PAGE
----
Outreach Day 3
I had early wake-up call thanks to a village kid melting down at 4am and an ant party going on in our tent.  The good news was Luci and Asher slept until about 5:45 and we had to wake Judah up.  We packed up our tents and went to the church for a short service.  Shawn and Judah did some of the preaching.  Shawn was talking about how Jesus always made a way for the kids to come to him [in this village there were A LOT of kids around, but relatively few adults] and then Judah, who was stoked to use the microphone, shared some of the times God has talked to him.  After that, we loaded up the truck and drove to one last village to encourage the pastor and his wife.  I was soooo ready to get home, but “Don’t be in a hurry.  Don’t be in a hurry.  Don’t be in a hurry.” was my mantra.  It was a short stop in that village, but we spent some good time praying with and encouraging the pastor and his wife.  The pastor is going to be attending the Bible School at Iris and will be away from home for about 3 months, so I prayed extra for his wife.  Then we were back on the truck and heading home.  Immediately upon our return, I filled up three tubs and dropped three kids in.  Never in my life have I been so happy to scrub, scrub, scrub.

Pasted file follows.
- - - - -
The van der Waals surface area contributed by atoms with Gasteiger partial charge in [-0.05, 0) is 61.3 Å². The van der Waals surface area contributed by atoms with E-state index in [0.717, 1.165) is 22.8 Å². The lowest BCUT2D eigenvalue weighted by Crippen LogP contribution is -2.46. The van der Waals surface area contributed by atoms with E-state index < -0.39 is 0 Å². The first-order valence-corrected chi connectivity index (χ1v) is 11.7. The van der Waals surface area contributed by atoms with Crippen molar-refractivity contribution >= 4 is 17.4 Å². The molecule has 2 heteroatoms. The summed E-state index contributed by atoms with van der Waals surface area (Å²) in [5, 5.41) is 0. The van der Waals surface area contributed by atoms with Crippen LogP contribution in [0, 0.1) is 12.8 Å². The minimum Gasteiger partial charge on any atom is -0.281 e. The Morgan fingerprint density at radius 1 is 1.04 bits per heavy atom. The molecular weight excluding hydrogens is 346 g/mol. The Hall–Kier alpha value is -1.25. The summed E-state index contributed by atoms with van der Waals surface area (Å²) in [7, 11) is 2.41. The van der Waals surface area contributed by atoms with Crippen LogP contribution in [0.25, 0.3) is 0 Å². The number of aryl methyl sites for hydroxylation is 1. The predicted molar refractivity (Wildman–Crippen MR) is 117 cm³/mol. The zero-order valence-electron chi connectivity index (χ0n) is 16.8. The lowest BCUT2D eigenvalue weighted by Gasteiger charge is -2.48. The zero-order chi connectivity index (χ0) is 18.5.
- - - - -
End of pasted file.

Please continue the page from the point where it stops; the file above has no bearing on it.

I’m not sure that I made a dramatic different in the lives of the people in the village, but for what it’s worth I was really proud of us that we made it through the whole ordeal.  There are lots more stories to tell from Outreach and even more things that God is showing me, but I’m tired of typingJ

P.S. Asher took a few steps last week.  That sweet boy is going to learn to walk in Africa.

Friends, we love you and miss you.  Thank you for your support and prayers – we couldn’t be doing this without you.

Sunday, June 26, 2011

Update 3: Observations & Occurances

I'm still hoping to have a glorious blog post full of miraculous happenings, open Heaven encounters, and a hot shower, but life in Mozambique with 3 kids allows for little reflection.  I don't even get to engage in the favorite pastime of the other students here: sloaking (sleeping+soaking).  So until then, I keep jotting down little things that we do each day so later I can remember that I was actually in Mozambique and it wasn't just a crazzzzzy long dream.

1. We haven't had water for about 10 days.  It's not completely out, though.  It comes on for about an hour a day - at random times - and then we have a "hygiene" frenzy.  We get water to wash dishes, kids, hands, flush toilets, etc.  I prefer actual running water.

2. Shawn went snorkeling for Fathers' Day.  He had been snorkeling several times since not for Fathers' Day.